My mom has been an anchor in my life, maybe the anchor. During my last year of college, she asked me to leave home and find a place of my own. My feeling about this was that since she had initiated this change, she would be the one to initiate the next phase of our relationship. So, I moved, she helped, but then weeks would go by without so much as a word from her. Eventually, when I’d sunk myself neck-deep into work, months would go by with no call from mom. One year, I got no birthday card, and not so much as a call on Thanksgiving.
A year ago, I found myself in a desperate situation, and orchestrated what I now see was a “cry for help.” By the way, I’ve always been uber-responsible (remember, the latchkey thing?). I’ve wanted to do everything the best way possible, and as much on my own as possible. Last spring, though, I’d hit a wall. I’d seen two semesters of school start without me (I was a teacher in my former life). My husband and I were separated, but couldn’t afford to live apart. (So there was a lot of hurt and anger in the house we occupied together.) I’d lost my circle of support, such that it was (work-folks). My world was falling apart. One Saturday, I just up and left the house. I went out walking around (and sobbing) for about two hours. I ended up sitting on a bench in a neighborhood not too far from my house, wishing I could see some way through, or find a bush to crawl under and stay the night. Hoping for some response, I sent a text to a long-time friend (hi! i’m having a nervous breakdown! you?). My husband and I had never been more than 20 minutes away from each other without knowing where each other was. But not my old friend, my husband, nor anyone else even noticed that anything was amiss. I was gone, and, it seemed, forgotten.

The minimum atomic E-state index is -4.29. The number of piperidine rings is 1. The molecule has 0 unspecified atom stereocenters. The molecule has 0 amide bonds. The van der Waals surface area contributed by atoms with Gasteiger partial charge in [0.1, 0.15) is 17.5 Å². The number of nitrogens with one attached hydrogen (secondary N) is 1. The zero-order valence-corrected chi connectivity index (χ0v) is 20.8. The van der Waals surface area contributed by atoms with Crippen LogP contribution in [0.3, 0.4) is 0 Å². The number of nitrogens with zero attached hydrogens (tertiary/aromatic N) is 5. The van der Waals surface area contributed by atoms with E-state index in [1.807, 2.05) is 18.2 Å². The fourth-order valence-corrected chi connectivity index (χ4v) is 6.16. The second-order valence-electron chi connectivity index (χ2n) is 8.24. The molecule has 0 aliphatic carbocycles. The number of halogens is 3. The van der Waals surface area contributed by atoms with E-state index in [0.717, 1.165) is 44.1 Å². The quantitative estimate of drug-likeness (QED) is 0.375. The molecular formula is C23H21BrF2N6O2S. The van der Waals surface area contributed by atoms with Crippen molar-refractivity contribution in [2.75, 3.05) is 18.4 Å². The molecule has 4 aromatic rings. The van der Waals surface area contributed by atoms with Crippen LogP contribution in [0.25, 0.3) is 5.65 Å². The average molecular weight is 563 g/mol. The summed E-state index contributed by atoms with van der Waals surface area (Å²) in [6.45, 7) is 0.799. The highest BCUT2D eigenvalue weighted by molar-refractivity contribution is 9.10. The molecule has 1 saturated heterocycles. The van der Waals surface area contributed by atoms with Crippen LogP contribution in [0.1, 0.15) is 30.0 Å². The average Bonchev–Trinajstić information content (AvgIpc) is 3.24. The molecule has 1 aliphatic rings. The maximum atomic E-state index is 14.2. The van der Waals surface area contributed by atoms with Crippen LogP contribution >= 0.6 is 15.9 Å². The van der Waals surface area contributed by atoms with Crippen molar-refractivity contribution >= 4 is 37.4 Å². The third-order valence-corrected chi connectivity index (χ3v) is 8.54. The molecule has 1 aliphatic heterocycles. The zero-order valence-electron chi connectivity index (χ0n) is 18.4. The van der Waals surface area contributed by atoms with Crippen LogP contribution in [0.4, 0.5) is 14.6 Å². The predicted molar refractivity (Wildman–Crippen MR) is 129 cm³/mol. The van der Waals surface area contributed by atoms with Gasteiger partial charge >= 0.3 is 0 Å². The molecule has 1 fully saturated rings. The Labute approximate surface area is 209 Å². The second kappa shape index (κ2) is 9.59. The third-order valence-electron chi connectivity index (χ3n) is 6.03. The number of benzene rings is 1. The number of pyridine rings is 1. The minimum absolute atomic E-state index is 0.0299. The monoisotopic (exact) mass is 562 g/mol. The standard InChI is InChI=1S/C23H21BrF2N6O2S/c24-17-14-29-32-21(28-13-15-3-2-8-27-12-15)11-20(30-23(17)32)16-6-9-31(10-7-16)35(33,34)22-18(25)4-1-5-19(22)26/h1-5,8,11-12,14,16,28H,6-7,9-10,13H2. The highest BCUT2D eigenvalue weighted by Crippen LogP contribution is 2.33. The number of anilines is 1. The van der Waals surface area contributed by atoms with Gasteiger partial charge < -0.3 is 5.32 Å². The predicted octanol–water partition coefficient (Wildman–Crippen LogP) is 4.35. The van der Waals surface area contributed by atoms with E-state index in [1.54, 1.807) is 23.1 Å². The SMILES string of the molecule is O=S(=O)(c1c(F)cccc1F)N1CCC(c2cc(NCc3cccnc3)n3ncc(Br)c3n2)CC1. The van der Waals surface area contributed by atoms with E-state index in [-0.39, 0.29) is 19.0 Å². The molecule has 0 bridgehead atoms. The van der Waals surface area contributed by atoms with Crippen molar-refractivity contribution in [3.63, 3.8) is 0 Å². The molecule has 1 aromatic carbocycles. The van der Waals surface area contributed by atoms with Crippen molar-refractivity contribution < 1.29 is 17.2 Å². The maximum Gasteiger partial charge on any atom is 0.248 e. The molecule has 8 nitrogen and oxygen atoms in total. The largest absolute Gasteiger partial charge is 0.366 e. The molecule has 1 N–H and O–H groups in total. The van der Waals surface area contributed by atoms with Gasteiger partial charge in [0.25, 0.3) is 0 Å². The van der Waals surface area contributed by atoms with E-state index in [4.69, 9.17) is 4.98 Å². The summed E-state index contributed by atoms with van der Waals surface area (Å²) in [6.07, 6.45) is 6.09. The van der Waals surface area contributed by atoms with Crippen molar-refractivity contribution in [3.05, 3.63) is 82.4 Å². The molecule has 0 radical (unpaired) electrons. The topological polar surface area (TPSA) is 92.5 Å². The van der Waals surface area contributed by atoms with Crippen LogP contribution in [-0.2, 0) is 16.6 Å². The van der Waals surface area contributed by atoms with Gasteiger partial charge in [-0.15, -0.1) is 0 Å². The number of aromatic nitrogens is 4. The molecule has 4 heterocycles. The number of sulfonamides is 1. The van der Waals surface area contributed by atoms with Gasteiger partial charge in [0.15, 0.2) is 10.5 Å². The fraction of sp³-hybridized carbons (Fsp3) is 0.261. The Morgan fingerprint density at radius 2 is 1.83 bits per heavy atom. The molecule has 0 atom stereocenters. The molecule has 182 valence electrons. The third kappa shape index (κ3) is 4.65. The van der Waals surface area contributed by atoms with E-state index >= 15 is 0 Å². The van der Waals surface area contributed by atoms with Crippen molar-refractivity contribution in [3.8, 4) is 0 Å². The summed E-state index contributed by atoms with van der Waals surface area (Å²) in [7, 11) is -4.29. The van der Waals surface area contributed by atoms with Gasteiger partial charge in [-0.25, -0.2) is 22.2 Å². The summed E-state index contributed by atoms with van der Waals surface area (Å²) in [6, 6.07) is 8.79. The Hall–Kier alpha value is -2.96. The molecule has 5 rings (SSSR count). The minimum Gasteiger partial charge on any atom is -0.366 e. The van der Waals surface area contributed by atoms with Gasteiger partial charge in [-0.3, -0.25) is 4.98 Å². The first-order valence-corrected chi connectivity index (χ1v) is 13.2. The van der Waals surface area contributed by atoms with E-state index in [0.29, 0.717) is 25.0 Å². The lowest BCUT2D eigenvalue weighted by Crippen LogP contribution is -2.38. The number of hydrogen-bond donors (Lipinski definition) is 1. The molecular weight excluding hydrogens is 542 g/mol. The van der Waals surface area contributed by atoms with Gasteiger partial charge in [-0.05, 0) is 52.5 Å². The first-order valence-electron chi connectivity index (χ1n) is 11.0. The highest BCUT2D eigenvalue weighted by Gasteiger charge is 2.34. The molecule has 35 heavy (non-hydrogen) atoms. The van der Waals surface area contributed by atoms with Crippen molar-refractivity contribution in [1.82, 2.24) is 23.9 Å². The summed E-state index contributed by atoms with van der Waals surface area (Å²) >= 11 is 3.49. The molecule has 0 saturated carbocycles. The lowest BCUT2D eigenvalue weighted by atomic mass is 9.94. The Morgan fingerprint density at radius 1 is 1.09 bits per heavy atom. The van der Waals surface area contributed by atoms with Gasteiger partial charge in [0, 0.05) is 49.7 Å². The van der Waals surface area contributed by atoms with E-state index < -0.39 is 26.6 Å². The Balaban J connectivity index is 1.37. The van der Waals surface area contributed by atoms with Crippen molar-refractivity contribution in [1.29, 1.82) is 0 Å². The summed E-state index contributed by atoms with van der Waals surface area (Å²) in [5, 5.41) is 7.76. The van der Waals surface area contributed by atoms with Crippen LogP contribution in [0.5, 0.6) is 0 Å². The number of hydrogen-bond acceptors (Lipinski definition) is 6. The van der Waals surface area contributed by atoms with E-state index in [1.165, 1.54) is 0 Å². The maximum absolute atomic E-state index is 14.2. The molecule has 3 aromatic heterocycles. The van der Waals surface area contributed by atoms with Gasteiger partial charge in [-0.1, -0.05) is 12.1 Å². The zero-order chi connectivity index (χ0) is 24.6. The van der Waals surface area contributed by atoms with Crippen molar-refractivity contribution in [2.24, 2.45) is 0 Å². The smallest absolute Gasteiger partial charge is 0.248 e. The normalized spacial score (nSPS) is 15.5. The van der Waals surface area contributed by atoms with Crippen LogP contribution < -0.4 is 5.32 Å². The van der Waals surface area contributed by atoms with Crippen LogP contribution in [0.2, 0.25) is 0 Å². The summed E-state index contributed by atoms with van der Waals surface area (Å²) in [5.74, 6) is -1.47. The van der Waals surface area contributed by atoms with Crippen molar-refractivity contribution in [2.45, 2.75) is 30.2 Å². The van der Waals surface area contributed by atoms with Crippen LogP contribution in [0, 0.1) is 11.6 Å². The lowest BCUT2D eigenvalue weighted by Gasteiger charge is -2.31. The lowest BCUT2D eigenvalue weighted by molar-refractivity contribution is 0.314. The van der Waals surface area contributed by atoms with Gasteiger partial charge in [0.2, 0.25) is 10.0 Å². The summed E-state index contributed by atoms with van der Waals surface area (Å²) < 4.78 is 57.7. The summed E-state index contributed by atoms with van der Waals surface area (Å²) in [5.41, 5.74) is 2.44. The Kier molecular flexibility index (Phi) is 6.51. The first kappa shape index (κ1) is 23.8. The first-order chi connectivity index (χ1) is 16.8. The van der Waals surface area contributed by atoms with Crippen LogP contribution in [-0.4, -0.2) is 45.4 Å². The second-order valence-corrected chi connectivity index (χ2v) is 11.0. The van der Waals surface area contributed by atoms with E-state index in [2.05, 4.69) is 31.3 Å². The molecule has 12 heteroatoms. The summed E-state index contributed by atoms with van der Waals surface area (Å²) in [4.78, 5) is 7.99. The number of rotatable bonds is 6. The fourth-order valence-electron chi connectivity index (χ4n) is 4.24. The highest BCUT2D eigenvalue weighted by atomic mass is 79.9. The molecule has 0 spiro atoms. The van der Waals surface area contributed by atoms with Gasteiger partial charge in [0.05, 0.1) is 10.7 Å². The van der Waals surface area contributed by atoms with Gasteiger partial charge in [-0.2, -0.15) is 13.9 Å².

It wasn’t until recently, when I was watching some show on TLC (which, by the way, seems largely to show just series’ of cautionary tales–Hoarding: Buried Alive in Just a Week!, or My 600-kb Life: This Will Be You within the Year!) that I understood what had happened. Someone mentioned a suicide attempt, and that it was an obvious ‘cry for help.’ Now, I’ve been suicidal. In fact, I have a hard time believing anyone who says they’ve never been suicidal. What has stopped me, every time, is the thought of the damage it would do to other people–people who have cared about me. So cries-for-help have never been a part of my repertoire. But as I processed that phrase, and considered myself in recent years, I saw that I had “cried for help.” It was just utterly ineffectual! I was depending on somebody to ‘watch’ what was going on with me, and they just weren’t.
What’s the takeaway from all of this? Perhaps just another set of life’s contradictions. You have to love yourself if you expect others to love you. But you have to know yourself to love yourself, and we learn who we are largely through others. The hardest lesson is that when you need help you should ask for it (crying it into a wilderness won’t work). But to ask for help you have to find someone who can/will hear it. Ain’t that just a kick in the pants? When you are feeling most lonely is when you most need a friend you can rely on, but when you least believe yourself to have one.